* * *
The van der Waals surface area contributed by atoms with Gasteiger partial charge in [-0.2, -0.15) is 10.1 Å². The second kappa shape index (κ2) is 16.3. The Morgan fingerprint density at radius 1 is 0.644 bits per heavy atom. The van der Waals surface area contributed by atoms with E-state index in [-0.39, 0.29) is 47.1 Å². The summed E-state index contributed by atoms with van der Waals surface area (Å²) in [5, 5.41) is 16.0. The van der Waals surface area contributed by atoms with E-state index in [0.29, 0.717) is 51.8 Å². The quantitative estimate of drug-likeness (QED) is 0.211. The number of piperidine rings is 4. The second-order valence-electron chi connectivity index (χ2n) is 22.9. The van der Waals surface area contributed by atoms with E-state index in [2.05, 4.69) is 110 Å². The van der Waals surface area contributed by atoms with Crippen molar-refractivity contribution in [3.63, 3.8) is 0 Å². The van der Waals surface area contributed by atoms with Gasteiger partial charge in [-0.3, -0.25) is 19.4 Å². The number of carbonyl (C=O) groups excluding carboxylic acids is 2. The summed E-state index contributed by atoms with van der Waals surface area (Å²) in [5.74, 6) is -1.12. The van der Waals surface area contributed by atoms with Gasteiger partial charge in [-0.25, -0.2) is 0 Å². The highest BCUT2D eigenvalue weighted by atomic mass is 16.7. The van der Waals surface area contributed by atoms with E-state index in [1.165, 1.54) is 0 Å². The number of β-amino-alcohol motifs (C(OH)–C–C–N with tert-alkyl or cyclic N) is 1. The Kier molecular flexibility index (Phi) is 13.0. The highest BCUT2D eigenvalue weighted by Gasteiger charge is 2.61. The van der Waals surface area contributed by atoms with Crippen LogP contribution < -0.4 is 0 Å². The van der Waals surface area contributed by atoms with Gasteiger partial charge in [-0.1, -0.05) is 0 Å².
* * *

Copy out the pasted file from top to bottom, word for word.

The van der Waals surface area contributed by atoms with Gasteiger partial charge in [-0.2, -0.15) is 10.1 Å². The second kappa shape index (κ2) is 16.3. The Morgan fingerprint density at radius 1 is 0.644 bits per heavy atom. The van der Waals surface area contributed by atoms with E-state index in [-0.39, 0.29) is 47.1 Å². The summed E-state index contributed by atoms with van der Waals surface area (Å²) in [5, 5.41) is 16.0. The van der Waals surface area contributed by atoms with E-state index in [0.29, 0.717) is 51.8 Å². The quantitative estimate of drug-likeness (QED) is 0.211. The number of piperidine rings is 4. The second-order valence-electron chi connectivity index (χ2n) is 22.9. The van der Waals surface area contributed by atoms with E-state index in [2.05, 4.69) is 110 Å². The van der Waals surface area contributed by atoms with Crippen molar-refractivity contribution in [3.63, 3.8) is 0 Å². The van der Waals surface area contributed by atoms with Gasteiger partial charge in [-0.3, -0.25) is 19.4 Å². The number of carbonyl (C=O) groups excluding carboxylic acids is 2. The summed E-state index contributed by atoms with van der Waals surface area (Å²) in [5.74, 6) is -1.12. The van der Waals surface area contributed by atoms with Gasteiger partial charge in [-0.25, -0.2) is 0 Å². The highest BCUT2D eigenvalue weighted by atomic mass is 16.7. The van der Waals surface area contributed by atoms with E-state index in [1.165, 1.54) is 0 Å². The number of β-amino-alcohol motifs (C(OH)–C–C–N with tert-alkyl or cyclic N) is 1. The Kier molecular flexibility index (Phi) is 13.0. The highest BCUT2D eigenvalue weighted by Gasteiger charge is 2.61. The van der Waals surface area contributed by atoms with Crippen LogP contribution < -0.4 is 0 Å². The van der Waals surface area contributed by atoms with Gasteiger partial charge in [-0.1, -0.05) is 0 Å².